This column first appeared in the San Antonio Express-News and its MySA.com website on May 29, 2015.
Your decision to change the identity of the person you have nominated as your Executor and Agent is sound. The best and highest qualifications for your Executor and Agent are honesty and trustworthiness. Clearly the recent disagreement lowered your opinion of those traits in him. You want your interests and wishes to be honored. Your current legal documents no longer reflect your wishes.
To change your Executor and Agent, you must meet with the attorney who wrote your Will and Durable Power of Attorney. When you make a replacement Will, the old document is destroyed and entirely replaced. The new document does not contain any of the outdated information, so it has no reference to your cousin being nominated and then un-nominated.
The Durable Power of Attorney can only be modified with an entirely new replacement Durable Power of Attorney. The new Will revoke the old, and nominates someone new as your Agent. You must, however, inform your cousin that you have revoked his status as Agent. You do not need to inform him of the identity of your new agent, just that he is no longer Agent. It is best to inform him in writing, and to ask for any copies he may possess to be returned to you.
When you appoint an Executor and an Agent, you should also appoint at least two alternate Executors and Agents (if you have two other trustworthy honest people who are willing to be named). Selecting alternates means that if your first nominee should die or become disabled, you have no need to pay for another change to your Will and Durable Power of Attorney because you already have a backup plan in place.
Taking your cousin’s name off your bank account can be more difficult. It depends somewhat on which bank you are using and what its internal policies require, but generally any change to an account require that both signers request the change. If you feel that discussing this with your cousin would be easy, then the two of you can go to the bank together to take his name off the account.
If you want to avoid involving him, you could simply transfer all of the money from that account into a different account on which he was never a cosigner. Emptying the account is generally viewed by the bank to be the same as closing the account. Before you do so, talk to your banker to be sure their internal policies translate an empty account into a closed account.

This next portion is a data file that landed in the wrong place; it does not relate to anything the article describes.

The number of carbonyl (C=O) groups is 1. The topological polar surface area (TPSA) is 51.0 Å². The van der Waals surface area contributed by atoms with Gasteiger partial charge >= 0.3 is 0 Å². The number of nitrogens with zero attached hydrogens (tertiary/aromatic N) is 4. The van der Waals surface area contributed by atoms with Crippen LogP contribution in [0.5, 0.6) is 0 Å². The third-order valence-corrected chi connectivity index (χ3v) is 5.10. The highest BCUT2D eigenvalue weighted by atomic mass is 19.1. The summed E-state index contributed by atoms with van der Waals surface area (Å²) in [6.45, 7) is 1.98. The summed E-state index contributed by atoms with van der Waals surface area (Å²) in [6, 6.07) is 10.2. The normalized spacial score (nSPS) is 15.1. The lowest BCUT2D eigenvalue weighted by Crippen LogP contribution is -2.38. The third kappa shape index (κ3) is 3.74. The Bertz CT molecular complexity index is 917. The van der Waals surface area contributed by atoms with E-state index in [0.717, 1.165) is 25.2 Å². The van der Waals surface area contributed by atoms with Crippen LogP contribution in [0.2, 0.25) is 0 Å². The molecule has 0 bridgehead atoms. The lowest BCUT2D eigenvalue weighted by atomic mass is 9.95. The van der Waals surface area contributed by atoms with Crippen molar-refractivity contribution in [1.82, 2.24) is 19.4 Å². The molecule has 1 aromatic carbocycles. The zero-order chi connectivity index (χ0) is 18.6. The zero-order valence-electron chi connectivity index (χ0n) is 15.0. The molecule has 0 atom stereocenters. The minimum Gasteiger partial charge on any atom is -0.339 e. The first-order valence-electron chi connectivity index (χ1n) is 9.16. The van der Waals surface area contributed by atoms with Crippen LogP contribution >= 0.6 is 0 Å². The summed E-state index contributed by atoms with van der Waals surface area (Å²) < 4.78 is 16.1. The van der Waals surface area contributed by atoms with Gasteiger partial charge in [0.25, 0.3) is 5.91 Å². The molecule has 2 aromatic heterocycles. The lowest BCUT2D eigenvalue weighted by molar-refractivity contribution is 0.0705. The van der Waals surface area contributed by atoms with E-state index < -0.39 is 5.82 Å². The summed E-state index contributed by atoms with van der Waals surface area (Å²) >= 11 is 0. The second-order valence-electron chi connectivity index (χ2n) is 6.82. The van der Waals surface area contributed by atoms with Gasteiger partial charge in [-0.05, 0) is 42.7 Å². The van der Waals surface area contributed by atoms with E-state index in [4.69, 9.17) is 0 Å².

When you have named an Agent in a Durable Power of Attorney, there is really no need to add that person as a cosigner on your bank accounts. If you become incapacitated, the Agent can access your account using the Durable Power of Attorney. If you feel more comfortable listing that person as a cosigner, consider using a special type of account called a “convenience account”. While Texas law authorizes convenience accounts, not all banks offer them, so again, ask your banker.
If they do offer convenience accounts, you can list your Agent as a cosigner but retain full control over the account. At your whim and unilaterally you can remove the Agent from the convenience account. You do not need the Agent’s cooperation or permission to be removed from the account. Discuss these issues with your attorney to be sure that all of your account designations integrate properly into your overall estate plan.
Paul Premack is a Certified Elder Law Attorney with offices in San Antonio and Seattle, handling Wills and Trusts, Probate, and Business Entity issues. View past legal columns or submit free questions on legal issues via www.TexasEstateandProbate.com or www.Premack.com.